Legal experts for man accused of killing 6 at Christmas parade representing himself

  • Darrell Brooks is accused of killing six people at a Wisconsin Christmas parade last year.
  • A referee had to call stoppages at least 11 times due to disruptions caused by Brooks.
  • Legal experts say Brooks – who is defending himself – may be trying to cause an injustice.

On the first day of jury selection in Darrell Brooks’ trial, the judge had to call for recess at least 11 times after a series of outbursts from the defendant – before kicking him out of the courtroom entirely.

During Monday’s hearings, Brooks interrupted the judge by saying he “doesn’t recognize” his name as “Darrell Brooks,” objected to the jury selection process and called himself a “sovereign citizen,” Fox 6 Milwaukee reported.

On Tuesday, Brooks continued his disruptions, which included failing to pay attention during proceedings and reading Bible verses via Zoom, after the judge became so frustrated with the frequent interruptions that he was sent to another courtroom to participate in jury selection while in silence.

Brooks is accused of killing six people and injuring dozens more on November 23, 2021, after driving into a Christmas parade in Waukesha, Wisconsin. He faces six counts of first-degree murder – each of which could carry a life sentence – and 71 other criminal charges, ranging from battery to 61 counts of first-degree recklessly endangering safety.

Brooks, who is defending himself, has caused a stir in court in the past. Last week, during hearings on his self-representation, Waukesha County Circuit Judge Jennifer Dorow was forced to suspend the ruling after Brooks repeatedly spoke over her.

“Can’t win with conventional evidence”

Susan Opper, the district attorney who was building a list of witnesses against Brooks, told the judge last week that “there will be no doubt in the mind of this jury what happened, who was driving, how these people were injured or killed.” . the Associated Press reported.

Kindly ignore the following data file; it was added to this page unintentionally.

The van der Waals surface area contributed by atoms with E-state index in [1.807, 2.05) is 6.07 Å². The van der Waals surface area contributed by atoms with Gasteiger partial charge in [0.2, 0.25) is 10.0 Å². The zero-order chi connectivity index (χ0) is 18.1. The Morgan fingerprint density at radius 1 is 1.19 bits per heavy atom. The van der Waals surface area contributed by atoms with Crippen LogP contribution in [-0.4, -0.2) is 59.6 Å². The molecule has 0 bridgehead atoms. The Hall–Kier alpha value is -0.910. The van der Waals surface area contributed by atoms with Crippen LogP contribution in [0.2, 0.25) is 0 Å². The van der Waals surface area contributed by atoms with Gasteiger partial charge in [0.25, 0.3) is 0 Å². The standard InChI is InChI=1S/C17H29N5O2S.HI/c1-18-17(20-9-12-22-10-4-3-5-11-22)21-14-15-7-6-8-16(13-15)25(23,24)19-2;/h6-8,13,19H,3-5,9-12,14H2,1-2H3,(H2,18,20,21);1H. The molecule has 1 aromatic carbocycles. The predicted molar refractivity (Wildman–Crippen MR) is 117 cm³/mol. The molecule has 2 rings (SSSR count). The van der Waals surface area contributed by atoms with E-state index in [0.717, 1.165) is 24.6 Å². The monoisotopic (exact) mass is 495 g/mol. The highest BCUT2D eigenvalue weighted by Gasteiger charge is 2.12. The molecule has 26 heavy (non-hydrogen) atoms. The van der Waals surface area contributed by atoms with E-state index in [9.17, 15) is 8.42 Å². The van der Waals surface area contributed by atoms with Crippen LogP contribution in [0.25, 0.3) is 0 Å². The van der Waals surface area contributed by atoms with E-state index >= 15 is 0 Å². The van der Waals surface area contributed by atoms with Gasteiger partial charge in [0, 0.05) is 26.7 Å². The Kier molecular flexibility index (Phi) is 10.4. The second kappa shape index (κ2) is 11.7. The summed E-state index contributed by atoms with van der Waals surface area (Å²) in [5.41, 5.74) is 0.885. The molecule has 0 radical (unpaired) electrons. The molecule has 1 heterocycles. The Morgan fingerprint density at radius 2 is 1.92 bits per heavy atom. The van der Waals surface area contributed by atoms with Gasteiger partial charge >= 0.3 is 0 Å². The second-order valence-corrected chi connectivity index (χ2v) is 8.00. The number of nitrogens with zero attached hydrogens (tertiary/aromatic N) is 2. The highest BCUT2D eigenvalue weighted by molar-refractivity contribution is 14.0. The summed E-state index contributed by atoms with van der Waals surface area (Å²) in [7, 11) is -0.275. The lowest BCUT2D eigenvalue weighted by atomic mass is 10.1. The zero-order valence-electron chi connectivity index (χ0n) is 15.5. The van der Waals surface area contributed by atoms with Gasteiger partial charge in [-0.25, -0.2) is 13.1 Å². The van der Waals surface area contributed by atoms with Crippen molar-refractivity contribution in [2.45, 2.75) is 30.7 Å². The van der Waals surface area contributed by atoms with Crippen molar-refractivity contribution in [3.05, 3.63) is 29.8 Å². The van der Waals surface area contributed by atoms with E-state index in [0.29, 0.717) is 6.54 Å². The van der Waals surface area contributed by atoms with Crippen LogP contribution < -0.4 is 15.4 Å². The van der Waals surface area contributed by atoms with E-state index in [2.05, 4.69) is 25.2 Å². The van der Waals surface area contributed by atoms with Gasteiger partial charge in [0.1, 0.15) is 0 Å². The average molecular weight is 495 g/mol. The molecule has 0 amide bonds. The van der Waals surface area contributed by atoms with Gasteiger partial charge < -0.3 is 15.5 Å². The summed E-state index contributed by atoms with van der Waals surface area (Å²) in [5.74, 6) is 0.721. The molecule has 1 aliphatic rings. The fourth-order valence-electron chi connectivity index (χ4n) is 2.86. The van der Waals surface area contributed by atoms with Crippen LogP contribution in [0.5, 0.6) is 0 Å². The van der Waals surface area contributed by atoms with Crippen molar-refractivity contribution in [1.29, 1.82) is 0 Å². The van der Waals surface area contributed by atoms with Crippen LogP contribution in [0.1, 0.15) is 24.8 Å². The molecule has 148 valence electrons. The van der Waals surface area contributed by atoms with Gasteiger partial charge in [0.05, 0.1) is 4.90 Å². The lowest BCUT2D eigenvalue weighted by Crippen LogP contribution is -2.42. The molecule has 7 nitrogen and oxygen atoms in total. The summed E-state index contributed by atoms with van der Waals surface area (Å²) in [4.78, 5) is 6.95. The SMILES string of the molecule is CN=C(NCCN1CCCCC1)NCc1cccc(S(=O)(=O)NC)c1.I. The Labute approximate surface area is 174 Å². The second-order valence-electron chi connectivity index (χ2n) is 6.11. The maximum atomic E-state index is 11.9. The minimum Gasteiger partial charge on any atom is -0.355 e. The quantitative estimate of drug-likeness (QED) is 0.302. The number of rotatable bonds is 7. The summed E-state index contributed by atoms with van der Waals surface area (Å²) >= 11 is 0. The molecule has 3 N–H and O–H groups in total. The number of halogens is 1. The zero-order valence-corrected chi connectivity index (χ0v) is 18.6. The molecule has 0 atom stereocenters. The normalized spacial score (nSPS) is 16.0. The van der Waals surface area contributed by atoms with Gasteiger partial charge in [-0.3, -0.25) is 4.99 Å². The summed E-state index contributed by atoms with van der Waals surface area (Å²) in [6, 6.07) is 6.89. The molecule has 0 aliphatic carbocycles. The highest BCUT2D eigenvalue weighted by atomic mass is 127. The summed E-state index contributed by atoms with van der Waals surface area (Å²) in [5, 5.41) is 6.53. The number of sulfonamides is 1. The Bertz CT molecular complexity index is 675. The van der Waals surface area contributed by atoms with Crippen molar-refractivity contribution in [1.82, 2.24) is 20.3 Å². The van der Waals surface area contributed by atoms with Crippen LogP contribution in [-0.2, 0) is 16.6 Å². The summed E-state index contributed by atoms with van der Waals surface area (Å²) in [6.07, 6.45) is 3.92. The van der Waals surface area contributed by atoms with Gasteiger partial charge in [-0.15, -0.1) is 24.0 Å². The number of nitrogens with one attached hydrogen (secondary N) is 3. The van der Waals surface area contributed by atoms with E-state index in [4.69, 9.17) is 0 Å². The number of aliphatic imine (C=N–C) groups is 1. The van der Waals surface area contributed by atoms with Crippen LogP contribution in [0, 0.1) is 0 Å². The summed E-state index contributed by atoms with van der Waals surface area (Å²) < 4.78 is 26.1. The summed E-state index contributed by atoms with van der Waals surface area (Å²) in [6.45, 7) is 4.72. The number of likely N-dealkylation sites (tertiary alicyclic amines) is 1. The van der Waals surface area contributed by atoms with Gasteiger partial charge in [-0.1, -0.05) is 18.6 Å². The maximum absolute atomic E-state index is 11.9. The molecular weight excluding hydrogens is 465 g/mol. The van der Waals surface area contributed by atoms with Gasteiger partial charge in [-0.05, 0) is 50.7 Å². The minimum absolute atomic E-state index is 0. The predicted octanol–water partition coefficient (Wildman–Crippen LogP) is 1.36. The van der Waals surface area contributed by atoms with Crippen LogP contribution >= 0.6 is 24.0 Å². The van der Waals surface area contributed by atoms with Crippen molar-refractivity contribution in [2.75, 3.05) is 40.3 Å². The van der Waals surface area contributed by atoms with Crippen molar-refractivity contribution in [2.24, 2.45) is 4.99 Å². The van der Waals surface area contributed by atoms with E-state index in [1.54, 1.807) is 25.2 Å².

Legal experts told Insider that the mess may be Brooks’ attempt to be strategic — especially considering the evidence is stacked against him.

By challenging the court proceedings, Brooks could try to cause injustice or build an appellate case to demand a retrial of his case.

Neama Rahmani, a former federal prosecutor, told Insider that these types of outbursts are common among sovereign citizens, who claim to be outside the law’s jurisdiction.

Rahmani said the judge should ensure Brooks’ rights as a lawyer and as a defendant are respected in court, despite his frequent interruptions.

“The last thing you want to do is go through this whole process and have it overturned on appeal because you didn’t get Brooks’ due process rights,” Rahmani said.

Brooks’ lack of experience in court proceedings will likely make the trial longer and much more difficult for everyone involved, Rahmani added. Brooks has already shown that he lacks basic knowledge of courtroom rules, including those that prevent attorneys from directly addressing jurors.

Brooks’ mother, Dawn Woods, told Milwaukee station WDJT that she expected Brooks’ behavior, saying it was a result of his bipolar disorder and lack of access to medication. He had previously pleaded with Dorow not to allow Brooks to represent himself.

Woods warned that he may continue to break down in court, telling WDJT that he saw him in that state before “yelling, acting… throwing chairs.”

“I can see the storm coming,” Woods told WDJT.

Ed Bull, an attorney with the Marion County District Attorney’s Office in Iowa, told Insider that Brooks’ outbursts will make the prosecutor’s job more difficult as the possibility of a mistrial becomes more likely.

“Most people in the public don’t realize that as prosecutors, we’re responsible for making sure the defendant is treated fairly in the system,” Bull said. “And we want nothing more than a competent attorney on the other side…I think sometimes people are surprised when I say I really want the defendant to have a very good attorney.”

Thomas Grieve, a defense attorney from Waukesha, told Insider that he expected Brooks’ outbursts, noting that he probably feels he has “nothing to lose.”

“He can’t win on conventional evidence … So if you can’t beat the evidence, try to change the conversation, which is what he’s doing by talking about dominant citizenship,” Grieve said. “And he’s going to try to claim he didn’t get a fair trial at the end of the day.”

Grieve added, “Or he’s just doing it out of malice.”

The Insider reached out to the Wakeusha Sherriff’s Department in an attempt to reach Brooks for comment. Opper declined to comment to Insider.

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